As is the case across the country, NHS Ayrshire & Arran follows the advice detailed in the NHSScotland Do Not Attempt Cardiopulmonary Resuscitation (DNACPR) Integrated Adult Policy,[8] which aims to prevent inappropriate or unwanted attempts at cardiopulmonary resuscitation (CPR). DNACPR certificates are always completed with the involvement of family/next of kin if the decision not to attempt resuscitation has been reached. DNACPR is included in medical and nursing induction training throughout the organisation.

The National DNACPR policy has also been introduced in NHS Lothian and NHS Western Isles, with information resources (virtual and paper-based) and awareness-raising training being made available to staff. All patients who have a DNACPR certificate in NHS Lothian have documented evidence explaining why the certificate was issued, with carers involved in multidisciplinary discussions and reviews. Evidence was found during the survey process in NHS Lothian that the DNACPR forms had recently been audited by the senior charge nurse.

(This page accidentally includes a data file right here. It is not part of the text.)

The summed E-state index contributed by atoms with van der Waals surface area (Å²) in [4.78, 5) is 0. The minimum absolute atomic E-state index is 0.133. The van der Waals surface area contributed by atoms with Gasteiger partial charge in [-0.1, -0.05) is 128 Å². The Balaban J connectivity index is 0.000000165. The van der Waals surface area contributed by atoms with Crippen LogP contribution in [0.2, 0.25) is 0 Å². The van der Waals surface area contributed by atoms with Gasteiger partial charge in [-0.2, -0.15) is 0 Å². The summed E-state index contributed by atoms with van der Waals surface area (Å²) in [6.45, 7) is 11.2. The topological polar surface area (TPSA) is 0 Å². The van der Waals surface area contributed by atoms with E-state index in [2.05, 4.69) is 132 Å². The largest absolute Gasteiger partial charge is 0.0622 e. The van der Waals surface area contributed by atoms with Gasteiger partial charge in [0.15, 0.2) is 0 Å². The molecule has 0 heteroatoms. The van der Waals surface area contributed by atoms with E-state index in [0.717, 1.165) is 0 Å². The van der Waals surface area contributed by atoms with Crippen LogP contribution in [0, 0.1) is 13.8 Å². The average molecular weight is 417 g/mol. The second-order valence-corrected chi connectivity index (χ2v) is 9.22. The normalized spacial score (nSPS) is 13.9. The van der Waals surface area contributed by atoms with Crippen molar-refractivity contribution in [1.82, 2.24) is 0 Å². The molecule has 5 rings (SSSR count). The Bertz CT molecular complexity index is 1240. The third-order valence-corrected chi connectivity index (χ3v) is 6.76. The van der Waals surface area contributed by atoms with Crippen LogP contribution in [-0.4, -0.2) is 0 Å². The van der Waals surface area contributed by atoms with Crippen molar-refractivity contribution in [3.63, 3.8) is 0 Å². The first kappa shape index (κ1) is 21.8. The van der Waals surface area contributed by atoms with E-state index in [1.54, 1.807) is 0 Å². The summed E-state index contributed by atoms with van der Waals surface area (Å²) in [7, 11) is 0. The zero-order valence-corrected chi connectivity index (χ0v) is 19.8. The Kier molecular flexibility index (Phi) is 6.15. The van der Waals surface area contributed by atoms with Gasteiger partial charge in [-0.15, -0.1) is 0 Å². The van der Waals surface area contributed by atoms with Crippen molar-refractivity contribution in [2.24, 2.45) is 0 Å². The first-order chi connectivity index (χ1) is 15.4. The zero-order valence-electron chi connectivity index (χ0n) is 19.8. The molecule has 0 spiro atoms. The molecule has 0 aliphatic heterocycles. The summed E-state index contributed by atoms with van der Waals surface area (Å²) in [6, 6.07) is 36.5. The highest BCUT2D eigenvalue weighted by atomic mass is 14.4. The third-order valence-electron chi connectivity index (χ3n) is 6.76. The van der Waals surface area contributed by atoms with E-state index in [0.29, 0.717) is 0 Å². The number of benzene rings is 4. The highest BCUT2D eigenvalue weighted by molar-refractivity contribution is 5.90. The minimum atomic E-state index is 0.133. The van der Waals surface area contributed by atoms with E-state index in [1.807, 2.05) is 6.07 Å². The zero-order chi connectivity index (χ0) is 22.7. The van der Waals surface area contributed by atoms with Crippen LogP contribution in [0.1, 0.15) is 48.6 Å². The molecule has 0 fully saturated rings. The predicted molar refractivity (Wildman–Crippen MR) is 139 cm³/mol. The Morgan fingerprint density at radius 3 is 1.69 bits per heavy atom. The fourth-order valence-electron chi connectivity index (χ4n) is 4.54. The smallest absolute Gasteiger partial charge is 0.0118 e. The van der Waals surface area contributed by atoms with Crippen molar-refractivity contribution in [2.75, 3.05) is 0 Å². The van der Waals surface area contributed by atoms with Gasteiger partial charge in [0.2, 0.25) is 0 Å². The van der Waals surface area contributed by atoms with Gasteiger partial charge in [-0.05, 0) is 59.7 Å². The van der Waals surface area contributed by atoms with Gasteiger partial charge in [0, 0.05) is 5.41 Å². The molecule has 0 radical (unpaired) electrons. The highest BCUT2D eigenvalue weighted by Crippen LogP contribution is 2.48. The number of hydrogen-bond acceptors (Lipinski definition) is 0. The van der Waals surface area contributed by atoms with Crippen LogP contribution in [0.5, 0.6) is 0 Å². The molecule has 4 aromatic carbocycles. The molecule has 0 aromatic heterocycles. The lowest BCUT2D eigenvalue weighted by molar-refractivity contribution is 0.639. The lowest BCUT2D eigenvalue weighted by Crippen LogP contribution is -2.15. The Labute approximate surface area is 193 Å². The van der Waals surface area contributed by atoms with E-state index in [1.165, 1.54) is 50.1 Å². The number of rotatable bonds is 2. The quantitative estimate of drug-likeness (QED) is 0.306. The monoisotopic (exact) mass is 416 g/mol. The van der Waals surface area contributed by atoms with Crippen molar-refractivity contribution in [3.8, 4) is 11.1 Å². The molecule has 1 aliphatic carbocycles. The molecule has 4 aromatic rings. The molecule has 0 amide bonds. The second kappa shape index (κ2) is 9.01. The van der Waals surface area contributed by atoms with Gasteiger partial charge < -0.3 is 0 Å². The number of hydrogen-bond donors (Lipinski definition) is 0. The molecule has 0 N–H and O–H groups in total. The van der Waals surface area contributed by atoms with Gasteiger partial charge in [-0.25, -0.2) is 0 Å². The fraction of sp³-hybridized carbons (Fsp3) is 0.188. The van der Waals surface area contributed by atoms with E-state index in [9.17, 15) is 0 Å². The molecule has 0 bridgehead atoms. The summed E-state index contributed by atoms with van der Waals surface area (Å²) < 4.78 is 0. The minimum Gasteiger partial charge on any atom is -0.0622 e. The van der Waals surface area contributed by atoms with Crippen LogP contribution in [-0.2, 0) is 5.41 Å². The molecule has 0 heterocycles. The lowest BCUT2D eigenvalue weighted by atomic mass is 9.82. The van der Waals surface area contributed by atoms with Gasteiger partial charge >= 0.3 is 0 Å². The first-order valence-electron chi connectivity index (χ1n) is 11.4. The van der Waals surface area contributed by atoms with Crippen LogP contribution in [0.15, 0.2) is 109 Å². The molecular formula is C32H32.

An audit to ensure DNACPR certificates were in place was also undertaken in the elderly mental health wards of NHS Ayrshire & Arran, with positive results. These audits will be repeated at regular intervals. Audits in NHS Forth Valley showed that a DNACPR form had been completed for 99% (n=82) of patients in the Forth Valley Royal Hospital who had an expected death. The process will now be replicated in community hospital wards. In NHS Borders, auditors on one of the board's two units for people with dementia noted that DNACPR forms were completed and visible in 95% of patient notes.

Other relevant initiatives taken forward by boards include the following.

  • Patients living with dementia may have difficulty vocalising pain due to cognitive impairment. Assessment tools for patients who may be unable to communicate pain, such as the Abbey Pain Scale and DisDat scale, are being used in inpatient areas and NHS contracted beds in NHS Lanarkshire to improve recognition of pain and ensure better relief. NHS Lothian is also using the Abbey Pain Scale with appropriate patients.